As mentioned above, traditionally an ILR was used as a last resort after careful conventional diagnostic investigations. However, various studies demonstrated the poor correlation of these investigations with elucidating the reason for syncope [4, 5] and, hence, early implantation of an ILR can be discussed. Krahn et al. randomised 66 patients with unexplained syncope to an ILR or conventional medical investigations [5]. A final diagnosis was possible in more than half of the patients with an ILR, whereas this was possible in only 20% of the patients in the control group. Several ­studies confirmed the benefit, as well as the safety (morbidity and mortality), of an early-stage ILR approach if patients at high risk of life-threatening events are carefully excluded (table 1). High-risk patients require immediate hospitalisation and an intensive diagnostic work up; if they are excluded, an ILR can safely be implanted. If such risk factors are not present, an ILR can be used at an earlier stage (fig. 2).

Table 1: High-risk characteristics that require intensive diagnostic work-up.
High-risk criteria
Clear indication for an implantable ­cardioverter-defibrillator or a pacemaker
Severe structural heart disease (including coronary artery disease) with signs of heart failure or significantly impaired left ventricular ejection fraction
ECG signs suggesting a relevant arrhythmic syncope:
 – Syncope during exertion or in supine position
 – Palpitations at the time of syncope
 – Family history of sudden (cardiac) death
 – Non-sustained ventricular tachycardia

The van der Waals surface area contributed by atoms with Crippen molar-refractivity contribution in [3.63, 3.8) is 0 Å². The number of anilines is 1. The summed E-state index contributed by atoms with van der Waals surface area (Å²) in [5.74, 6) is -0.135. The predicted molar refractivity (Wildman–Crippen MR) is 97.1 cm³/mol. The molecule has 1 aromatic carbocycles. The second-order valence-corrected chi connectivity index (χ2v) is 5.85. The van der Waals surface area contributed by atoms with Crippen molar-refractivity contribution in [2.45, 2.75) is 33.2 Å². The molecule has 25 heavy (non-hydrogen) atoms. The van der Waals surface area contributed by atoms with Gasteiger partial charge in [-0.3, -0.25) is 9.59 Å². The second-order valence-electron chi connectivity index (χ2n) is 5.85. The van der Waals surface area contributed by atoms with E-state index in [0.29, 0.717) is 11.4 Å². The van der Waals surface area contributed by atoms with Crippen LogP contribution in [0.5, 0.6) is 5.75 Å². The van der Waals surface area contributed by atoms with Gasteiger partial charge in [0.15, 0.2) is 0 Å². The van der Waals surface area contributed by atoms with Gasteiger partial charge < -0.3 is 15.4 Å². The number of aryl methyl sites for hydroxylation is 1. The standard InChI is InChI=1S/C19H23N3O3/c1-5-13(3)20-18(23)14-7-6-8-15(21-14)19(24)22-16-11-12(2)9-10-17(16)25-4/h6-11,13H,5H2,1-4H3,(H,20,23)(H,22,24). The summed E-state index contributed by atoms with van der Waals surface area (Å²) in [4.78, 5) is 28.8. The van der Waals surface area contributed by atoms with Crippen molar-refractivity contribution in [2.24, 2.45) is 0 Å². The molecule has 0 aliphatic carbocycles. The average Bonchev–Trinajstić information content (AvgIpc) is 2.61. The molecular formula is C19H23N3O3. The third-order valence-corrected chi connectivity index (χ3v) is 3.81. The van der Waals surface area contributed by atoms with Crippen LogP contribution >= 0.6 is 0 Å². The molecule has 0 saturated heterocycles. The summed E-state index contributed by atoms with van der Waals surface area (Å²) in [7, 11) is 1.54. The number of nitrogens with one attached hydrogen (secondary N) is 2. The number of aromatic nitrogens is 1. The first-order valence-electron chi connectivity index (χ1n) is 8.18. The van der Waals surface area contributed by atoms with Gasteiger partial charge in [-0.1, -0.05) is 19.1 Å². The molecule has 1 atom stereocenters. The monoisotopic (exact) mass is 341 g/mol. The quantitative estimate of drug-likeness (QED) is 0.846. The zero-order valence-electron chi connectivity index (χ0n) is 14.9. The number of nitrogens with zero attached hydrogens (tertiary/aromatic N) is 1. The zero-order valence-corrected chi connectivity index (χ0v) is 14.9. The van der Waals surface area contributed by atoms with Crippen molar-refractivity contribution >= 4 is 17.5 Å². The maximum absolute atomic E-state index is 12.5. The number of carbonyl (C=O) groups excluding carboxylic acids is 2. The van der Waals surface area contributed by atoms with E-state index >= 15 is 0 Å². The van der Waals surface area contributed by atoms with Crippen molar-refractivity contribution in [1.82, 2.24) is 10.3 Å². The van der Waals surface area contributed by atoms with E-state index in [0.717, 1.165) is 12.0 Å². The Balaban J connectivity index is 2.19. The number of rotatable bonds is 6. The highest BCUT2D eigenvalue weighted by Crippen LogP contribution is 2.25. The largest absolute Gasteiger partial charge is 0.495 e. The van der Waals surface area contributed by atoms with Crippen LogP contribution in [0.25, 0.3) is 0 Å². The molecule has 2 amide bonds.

– Bundle branch block with QRS duration of >120 ms
 – Wolff-Parkinson-White syndrome
 – Prolonged or short QT interval
 – Signs of Brugada ECG (right bundle branch block pattern with ST-elevation in leads V1–V3)
 – Signs of arrhythmogenic right ventricular dysplasia
Figure 2: Recommended diagnostic work-up in patients ­suffering from syncope. ILR = implantable loop recorder

Patients with infrequent, undocumented palpitations

Palpitations represent a very common symptom in the outpatient setting. They have various causes including arrhythmias (such as premature beats, sustained ­supraventricular and ventricular arrhythmia), and noncardiac conditions resulting in sinus tachycardia (anxiety, fever, anaemia, hyperthyroidism). Since short-term monitoring, including 24–48-hour Holter ECGs, are of limited value in this population, ILRs can potentially detect the arrhythmia, but play a minor role in this situation compared with patients suffering from syncope. The majority of patients with unexplained palpitations in whom high-risk criteria (table 1) are ­excluded can be reassured and managed even without reaching the correct diagnosis. We usually recommend implanting an ILR only in patients suffering from severe symptoms affecting normal activity. However, other potential diagnostic options, such as the AliveCor® system, which the patient can apply during an episode of palpitations to record a simple one-lead ECG via a smartphone, can be used in this situation.

Patients at risk for atrial fibrillation